The politics of oil under-extraction in the DRC

A map of oil blocks in western DR Congo and Angola

The DRC’s known oil reserves along the Atlantic Coast (via EnerGulf Resources)

According to a recent Quartz Africa article by Patrick Edmond and Kristof Titeca, the DR Congo could be sitting on oil reserves of up to 20 billion barrels.  This would make the country the second-biggest petrostate in Africa, after Nigeria with 37 billion barrels in reserves.  However, only a tiny fraction of that oil has actually been found, and none of it extracted yet.

Why isn’t the DRC keen to cash in on this bounty?  There are obvious logistical challenges in a country which barely maintains its road network.  But there are also political economy issues at play.  As Edmond & Titeca note,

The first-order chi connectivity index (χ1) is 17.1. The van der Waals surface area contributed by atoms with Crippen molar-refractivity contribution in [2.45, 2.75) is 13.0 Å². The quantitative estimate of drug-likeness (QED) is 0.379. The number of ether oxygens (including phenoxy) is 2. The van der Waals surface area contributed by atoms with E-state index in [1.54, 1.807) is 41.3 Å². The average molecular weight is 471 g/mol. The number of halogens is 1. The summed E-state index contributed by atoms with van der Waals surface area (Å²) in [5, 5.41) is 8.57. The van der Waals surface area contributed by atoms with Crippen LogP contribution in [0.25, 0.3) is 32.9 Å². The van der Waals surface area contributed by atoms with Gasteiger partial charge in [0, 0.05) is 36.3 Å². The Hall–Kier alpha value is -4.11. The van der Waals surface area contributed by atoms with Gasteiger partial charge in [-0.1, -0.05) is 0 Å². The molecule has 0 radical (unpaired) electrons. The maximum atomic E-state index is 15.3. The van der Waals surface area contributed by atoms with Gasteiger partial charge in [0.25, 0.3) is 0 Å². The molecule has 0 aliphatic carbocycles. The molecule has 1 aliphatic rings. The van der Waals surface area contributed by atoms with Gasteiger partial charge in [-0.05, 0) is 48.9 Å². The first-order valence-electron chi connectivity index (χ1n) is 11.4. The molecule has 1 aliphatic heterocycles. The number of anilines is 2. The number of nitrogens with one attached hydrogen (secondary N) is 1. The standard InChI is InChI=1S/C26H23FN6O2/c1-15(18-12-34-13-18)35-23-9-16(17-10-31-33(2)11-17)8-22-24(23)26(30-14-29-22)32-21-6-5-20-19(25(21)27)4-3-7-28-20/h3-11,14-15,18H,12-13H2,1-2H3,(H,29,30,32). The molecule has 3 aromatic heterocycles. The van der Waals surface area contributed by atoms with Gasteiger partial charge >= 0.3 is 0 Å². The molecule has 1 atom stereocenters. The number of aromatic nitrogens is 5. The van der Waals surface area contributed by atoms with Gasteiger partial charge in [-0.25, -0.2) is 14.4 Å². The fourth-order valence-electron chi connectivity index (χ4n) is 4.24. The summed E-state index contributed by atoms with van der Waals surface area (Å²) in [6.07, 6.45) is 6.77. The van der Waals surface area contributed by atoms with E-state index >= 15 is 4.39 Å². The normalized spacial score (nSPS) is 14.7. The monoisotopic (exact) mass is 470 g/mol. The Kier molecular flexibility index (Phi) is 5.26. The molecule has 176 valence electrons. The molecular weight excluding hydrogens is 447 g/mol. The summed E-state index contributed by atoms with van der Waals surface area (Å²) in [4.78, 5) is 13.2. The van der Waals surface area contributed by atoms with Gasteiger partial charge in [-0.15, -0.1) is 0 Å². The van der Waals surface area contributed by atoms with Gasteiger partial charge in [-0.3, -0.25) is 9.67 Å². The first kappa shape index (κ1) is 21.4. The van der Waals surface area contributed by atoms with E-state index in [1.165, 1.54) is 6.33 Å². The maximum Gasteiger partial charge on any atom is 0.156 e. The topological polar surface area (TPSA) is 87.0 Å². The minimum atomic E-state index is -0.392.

The main reason [the government has actively and passively blocked oil development] is that doing so would take time and investment, while political careers in the Congo are short and unstable. Moreover, those in power are also aware that such sources of revenue could end up in opponents’ hands or might have to be extracted in a politically-hostile part of the country. In terms of regime security, it is simply safer not to develop the sector. In this situation, the oil sector is not there to be developed, but to serve as a political reward for regime loyalists.

 

2 thoughts on “The politics of oil under-extraction in the DRC

  1. Very interesting!! I hope DRC and other African countries will start developing green energy instead!!! What do you think? Mom 😘

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    1. Most African countries outside of the big oil producing states (Angola, Nigeria) actually do get the majority of their energy from green power! Kenya is at about 80% renewable, mostly hydropower and some wind.

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